Industry Interview: Boniswa Pezisa On Communicating Activism Through Creativity

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Industry Interview: Boniswa Pezisa On Communicating Activism Through Creativity
Boniswa Pezisa, Group Chief Executive Officer (CEO) of Net#work BBDO.

In our exclusive Modern Marketing Industry Interview series, Group Chief Executive Officer (CEO) of Net#work BBDO, Boniswa Pezisa, discusses how she has always been an activist and communicated that through her creativity, her contribution to the advertising industry and having an opportunity to help channel people with raw talent.

Getting into the industry

Pezisa studied marketing at Rapid Results College. She was introduced to advertising when she got into acting, and was ‘sold’. ‘I love creativity – the work that I do is a form of art that appealed to me then and it still does now.

Career highlights

Pezisa has not worked at many companies. ‘I find a place that I truly love and then I stay and get inspired,’ she said. She started in an integrated marketing/below-the-line advertising environment. ‘It was amazing and we solved every problem – if you are open to learning and growing, you could do so in anything. I am a perpetual student and so I learned quite a lot as I was there for eight years.’

Pezisa was then headhunted by the agency now known as TBWA, after which she joined Nedbank, heading up communications there. ‘I learnt a lot and I got to work with extremely smart people. When you had to present to them, you really needed to know your story.’ She was at Nedbank for two years and then moved to Net#work BBDO.

What have you enjoyed most about working in this industry? 

‘There are amazing moments in advertising where you get to work with people who want to drive change and you get an opportunity to work on a brief that is going to inspire society as a whole and that is going to transform people’s lives. At Net#work, we did the very first Brand South Africa campaign, which was about re-instilling pride in who we are as a nation. It’s an iconic moment and the most amazing moment of my life.’

The agency also had an opportunity to work with child welfare to highlight the plight of young women who fall pregnant. ‘We were just thrilled to have this campaign, which was about getting under the skin of that and educating society about those kinds of challenges.’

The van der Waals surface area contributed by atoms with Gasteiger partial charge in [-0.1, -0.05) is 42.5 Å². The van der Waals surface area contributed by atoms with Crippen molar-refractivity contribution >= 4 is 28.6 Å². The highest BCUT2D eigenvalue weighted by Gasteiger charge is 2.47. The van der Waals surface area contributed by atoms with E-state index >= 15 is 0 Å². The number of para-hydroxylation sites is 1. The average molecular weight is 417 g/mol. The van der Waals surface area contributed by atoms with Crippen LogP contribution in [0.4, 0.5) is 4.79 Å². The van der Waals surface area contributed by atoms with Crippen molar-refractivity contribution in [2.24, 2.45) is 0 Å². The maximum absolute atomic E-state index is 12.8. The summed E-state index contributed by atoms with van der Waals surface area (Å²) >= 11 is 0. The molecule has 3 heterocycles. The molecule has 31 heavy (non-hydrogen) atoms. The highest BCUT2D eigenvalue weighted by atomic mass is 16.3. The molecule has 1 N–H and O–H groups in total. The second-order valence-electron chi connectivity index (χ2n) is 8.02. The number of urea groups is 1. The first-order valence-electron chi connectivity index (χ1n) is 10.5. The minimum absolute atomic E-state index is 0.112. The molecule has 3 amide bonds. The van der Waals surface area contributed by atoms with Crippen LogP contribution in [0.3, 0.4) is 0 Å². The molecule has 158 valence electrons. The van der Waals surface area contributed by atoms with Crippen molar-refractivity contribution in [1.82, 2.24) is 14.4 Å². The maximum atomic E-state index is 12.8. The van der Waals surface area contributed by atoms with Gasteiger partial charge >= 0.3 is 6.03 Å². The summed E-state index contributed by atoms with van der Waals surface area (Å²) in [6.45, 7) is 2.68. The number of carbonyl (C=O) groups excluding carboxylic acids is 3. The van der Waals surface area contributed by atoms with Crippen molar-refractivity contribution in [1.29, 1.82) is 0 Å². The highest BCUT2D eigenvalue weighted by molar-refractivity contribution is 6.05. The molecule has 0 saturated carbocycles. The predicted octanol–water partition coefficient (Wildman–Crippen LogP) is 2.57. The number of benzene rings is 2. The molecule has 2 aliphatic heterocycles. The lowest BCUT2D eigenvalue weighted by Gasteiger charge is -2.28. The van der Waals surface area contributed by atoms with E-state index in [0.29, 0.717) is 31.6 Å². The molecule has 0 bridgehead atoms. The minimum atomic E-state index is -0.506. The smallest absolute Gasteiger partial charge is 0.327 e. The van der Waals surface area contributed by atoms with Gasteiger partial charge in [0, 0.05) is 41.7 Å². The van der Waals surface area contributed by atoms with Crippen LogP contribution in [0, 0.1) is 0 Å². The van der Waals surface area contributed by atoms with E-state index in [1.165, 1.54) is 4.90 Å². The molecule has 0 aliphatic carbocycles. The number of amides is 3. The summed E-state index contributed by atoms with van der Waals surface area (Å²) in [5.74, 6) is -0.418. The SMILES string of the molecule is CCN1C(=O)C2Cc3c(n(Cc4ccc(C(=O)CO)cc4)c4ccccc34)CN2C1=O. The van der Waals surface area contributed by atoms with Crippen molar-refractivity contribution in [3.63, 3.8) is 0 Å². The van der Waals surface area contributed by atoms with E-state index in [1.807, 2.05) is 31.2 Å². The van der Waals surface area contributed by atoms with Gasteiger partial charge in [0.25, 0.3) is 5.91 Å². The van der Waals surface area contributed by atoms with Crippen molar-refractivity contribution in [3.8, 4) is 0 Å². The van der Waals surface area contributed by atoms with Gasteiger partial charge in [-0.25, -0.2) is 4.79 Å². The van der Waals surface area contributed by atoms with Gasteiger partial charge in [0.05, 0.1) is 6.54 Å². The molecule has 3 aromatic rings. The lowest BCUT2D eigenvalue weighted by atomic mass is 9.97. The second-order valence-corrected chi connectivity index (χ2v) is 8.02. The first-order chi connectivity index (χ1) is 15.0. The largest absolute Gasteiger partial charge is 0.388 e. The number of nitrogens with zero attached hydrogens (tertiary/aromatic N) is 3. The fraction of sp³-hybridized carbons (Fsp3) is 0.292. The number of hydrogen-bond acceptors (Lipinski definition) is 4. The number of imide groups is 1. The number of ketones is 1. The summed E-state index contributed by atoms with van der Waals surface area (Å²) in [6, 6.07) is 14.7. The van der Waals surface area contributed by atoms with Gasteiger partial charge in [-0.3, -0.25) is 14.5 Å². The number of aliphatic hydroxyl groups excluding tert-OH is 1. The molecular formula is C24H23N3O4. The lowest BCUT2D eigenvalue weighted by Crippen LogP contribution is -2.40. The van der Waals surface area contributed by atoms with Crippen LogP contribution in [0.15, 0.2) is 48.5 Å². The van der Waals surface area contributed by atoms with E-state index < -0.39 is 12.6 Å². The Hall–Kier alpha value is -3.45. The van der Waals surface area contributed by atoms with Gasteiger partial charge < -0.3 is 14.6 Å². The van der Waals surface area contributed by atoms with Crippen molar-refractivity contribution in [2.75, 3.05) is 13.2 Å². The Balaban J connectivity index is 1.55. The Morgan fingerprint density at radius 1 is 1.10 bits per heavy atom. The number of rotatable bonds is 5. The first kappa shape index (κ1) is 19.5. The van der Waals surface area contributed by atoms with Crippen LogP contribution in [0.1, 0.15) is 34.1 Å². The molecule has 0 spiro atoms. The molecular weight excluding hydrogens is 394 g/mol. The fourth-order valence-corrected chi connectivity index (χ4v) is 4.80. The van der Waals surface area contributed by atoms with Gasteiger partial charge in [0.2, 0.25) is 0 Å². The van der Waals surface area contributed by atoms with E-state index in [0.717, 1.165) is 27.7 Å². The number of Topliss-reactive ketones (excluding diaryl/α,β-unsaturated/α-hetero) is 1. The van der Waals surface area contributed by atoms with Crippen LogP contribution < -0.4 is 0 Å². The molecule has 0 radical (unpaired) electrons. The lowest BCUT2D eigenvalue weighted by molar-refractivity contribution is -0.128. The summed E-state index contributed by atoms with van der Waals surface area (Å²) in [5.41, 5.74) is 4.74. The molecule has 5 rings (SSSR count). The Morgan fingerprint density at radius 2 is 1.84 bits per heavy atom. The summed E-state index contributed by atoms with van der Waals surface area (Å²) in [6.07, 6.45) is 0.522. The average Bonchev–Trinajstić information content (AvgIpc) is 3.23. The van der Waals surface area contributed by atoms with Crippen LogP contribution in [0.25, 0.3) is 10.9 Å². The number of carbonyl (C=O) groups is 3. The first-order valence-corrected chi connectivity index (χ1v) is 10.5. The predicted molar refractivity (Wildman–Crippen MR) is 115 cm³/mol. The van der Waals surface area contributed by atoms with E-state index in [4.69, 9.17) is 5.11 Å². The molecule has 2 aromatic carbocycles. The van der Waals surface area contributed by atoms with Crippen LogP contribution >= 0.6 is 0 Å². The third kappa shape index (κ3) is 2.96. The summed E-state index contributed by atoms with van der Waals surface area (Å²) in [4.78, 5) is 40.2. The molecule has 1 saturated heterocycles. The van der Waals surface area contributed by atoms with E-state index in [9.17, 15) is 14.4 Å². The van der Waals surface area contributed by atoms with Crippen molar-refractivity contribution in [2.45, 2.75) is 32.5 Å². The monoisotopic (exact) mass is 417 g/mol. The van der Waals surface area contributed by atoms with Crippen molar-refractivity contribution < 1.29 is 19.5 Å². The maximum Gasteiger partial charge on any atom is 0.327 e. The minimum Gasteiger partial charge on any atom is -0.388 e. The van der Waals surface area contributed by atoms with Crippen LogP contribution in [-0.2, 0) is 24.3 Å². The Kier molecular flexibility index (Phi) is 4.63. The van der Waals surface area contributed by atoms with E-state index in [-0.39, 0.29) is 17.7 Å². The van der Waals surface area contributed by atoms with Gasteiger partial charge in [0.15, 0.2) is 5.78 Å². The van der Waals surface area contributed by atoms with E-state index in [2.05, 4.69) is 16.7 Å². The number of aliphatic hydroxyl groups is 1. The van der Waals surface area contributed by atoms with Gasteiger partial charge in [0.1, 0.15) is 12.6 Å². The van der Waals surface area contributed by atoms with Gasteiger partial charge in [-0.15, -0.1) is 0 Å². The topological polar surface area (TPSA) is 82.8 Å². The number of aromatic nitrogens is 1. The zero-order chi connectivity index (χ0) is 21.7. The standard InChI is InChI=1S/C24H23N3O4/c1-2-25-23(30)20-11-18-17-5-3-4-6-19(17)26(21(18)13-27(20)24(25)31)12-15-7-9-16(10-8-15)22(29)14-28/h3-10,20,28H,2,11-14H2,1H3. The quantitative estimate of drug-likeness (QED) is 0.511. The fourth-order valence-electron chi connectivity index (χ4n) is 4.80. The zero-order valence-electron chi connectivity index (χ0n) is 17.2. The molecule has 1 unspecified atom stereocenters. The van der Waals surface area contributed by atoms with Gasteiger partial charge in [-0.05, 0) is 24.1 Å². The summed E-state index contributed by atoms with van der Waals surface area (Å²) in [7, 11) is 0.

‘Those iconic moments where you get to truly transform a mindset and contribute to change are what I live for, as well as moments where, as a sector, we sit together and ask: how are we going to tackle transformation? Because we are a creative bunch, we are going to do it right. In the early ’90s, we came up with this concept of ‘Abakhethwa’ where an advert was placed in the newspaper that stated ‘if you are a photographer, you think you can write or you think you can draw, call this number’.’

Pezisa said they were not looking for qualified people. ‘The feeling and belief that we had, and that I still have, is that Africa is the springboard for creativity and it is innate in all of us. All we need to do is to channel people accordingly. And so we launched this year-long programme where we trained people on the ground. They were basically placed in various agencies and it was phenomenal.’

Loeries 2020 Hall of Fame inductee

The Loeries Hall of Fame was introduced in 2007 to recognise a lifetime of achievement and support of the creative industry. Pezisa was inducted this year into the prestigious hall of fame. ‘Peer recognition is the biggest accolade. This is my peers in the sector saying, ‘We see you and we notice your contribution. We acknowledge the role you play in helping us move forward and move the needle’.’

Pezisa said that this needle still needs to be pushed and we all need to keep playing that contribution role. ‘That for me is service, hence I call it a ‘Service Award’, because I believe I have been acknowledged for serving my peers.’

Key components of leadership

‘You have got to be a good listener, you need to have empathy, as well as be compassionate. But you should also not suffer fools gladly. So you need to thread in all of those things.’

Pezisa said the biggest part of true leadership is absolute presence. ‘You can be quietly present: you notice, you are conscious, you are aware of what is going on around you and you are listening actively. Active listening is critical. Deep insights are also important. So, while are you listening, listen in for those insights, because the insights are what will help add to your leadership and your leadership style, and your mobilisation skills as a leader.’

She added that a leader must be able to lead diverse people in the creative space. ‘I always find it strange that we champion diversity, and then when we get these diverse people, we want to cut them down to the pulp of the same thing. We should not compromise the richness in diversity, it is what makes the whole organisation or the team strong.’

Watch the rest of of the interview below, where Pezisa discusses her hobbies and interests and industry-related changes

 

One of Pezisa’s favourite campaigns is the Mercedes Benz #EveryTerrain, which features the late Hugh Masekela. ‘What is memorable for me is when Masekela said, ‘You know. In past South Africa, these lands were not accessible to me.’ That is such an emotive thing.’ added Pezisa.

 

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